Mitral valve replacement with the Quattro stentless pericardial bioprosthesis: Mid-term clinical and echocardiographic follow up

Bahaaldin Alsoufi, Maie Al-Shahid, Cedric Manlhiot, Mouhamed Al-Amri, Brian W. McCrindle, Bahaa Fadel, Zohair Al-Halees

Research output: Contribution to journalArticle


Background and aim of the study: Preservation of the subvalvar apparatus during mitral valve replacement (MVR) is associated with improved ventricular function and patient outcome. The Quattro valve is a chordally supported stentless mitral valve bioprosthesis that undergoes anticalcification treatment and is sutured to both annulus and papillary muscles heads, thus preserving annuloventricular continuity. The study aim was to assess the mid-term hemodynamic and functional results following MVR using the Quattro valve. Methods: Between 1998 and 2005, a total of 76 patients received the Quattro valve at the authors' institution. A competing-risks methodology was used to determine the time-related prevalence of four mutually exclusive end-states: death; subsequent valve removal for dysfunction; subsequent valve removal for endocarditis; and survival without valve reoperation. Serial echocardiograms (n = 321) were collected, and regression models adjusted for repeated measures were used to model the longitudinal progression of the prosthesis mitral valve area (MVA), peak gradient (PG), mean gradient (MG), mitral regurgitation (MR) and ejection fraction (EF) over time. Results: The median patient age was 33 years, and the most common underlying pathology rheumatic fever (46%). Of the patients, 35 (46%) had undergone a prior mitral surgery. A competing-risks analysis showed that, at 10 years after Quattro implantation, 11% of patients had died without subsequent replacement, 57% underwent valve replacement for dysfunction, 7% for endocarditis, and 26% remained alive without reoperation. Overall, 24 valves were explanted (five for endocarditis and 19 for valve malfunction). On multivariable analysis, risk factors for reoperation were prior mitral surgery (p = 0.03), especially prior MVR (p = 0.04). Serial echocardiographic data showed progressive increases in PG and MR, a decrease in MVA, and stable MG and EF. Conclusion: In a fairly young population, the longevity of the Quattro valve was limited by a high risk of endocarditis and reoperation requirement. In addition to valve degeneration, malfunction without structural change was a frequent cause of prosthesis replacement. This may be due to an unpredictable geometric ventricular adaptation to the prosthesis, with subsequent development of prosthesis insufficiency or subvalvar stenosis. Further evaluation is required to identify the best candidates to receive the Quattro bioprosthesis.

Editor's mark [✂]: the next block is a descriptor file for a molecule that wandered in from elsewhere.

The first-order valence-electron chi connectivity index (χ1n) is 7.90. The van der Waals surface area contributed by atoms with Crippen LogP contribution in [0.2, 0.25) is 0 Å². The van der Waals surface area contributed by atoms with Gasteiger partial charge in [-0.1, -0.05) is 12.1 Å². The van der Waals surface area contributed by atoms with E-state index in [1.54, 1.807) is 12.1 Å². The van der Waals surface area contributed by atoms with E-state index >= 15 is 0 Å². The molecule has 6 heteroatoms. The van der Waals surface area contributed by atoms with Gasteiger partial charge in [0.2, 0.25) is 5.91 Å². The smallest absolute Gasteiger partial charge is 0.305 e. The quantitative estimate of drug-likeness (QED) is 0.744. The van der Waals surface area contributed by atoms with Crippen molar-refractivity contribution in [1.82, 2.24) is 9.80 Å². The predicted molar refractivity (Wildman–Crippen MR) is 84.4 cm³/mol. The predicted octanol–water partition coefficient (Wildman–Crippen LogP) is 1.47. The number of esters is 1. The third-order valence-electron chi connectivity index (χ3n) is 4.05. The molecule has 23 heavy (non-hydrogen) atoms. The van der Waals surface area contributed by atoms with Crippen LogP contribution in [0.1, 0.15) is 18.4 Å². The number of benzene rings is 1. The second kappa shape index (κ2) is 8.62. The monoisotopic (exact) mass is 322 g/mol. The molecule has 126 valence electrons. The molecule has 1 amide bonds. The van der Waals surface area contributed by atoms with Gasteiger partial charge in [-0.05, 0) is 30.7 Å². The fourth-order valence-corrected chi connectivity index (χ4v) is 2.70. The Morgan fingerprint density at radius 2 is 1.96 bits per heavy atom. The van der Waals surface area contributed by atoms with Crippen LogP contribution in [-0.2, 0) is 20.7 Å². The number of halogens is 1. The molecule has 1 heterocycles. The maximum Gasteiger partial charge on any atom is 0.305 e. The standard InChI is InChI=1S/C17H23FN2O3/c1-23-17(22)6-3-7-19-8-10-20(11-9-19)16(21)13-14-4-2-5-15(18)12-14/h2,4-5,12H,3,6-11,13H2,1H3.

Original languageEnglish (US)
Pages (from-to)304-311
Number of pages8
JournalJournal of Heart Valve Disease
Issue number3
StatePublished - May 1 2010
Externally publishedYes

ASJC Scopus subject areas

  • Cardiology and Cardiovascular Medicine

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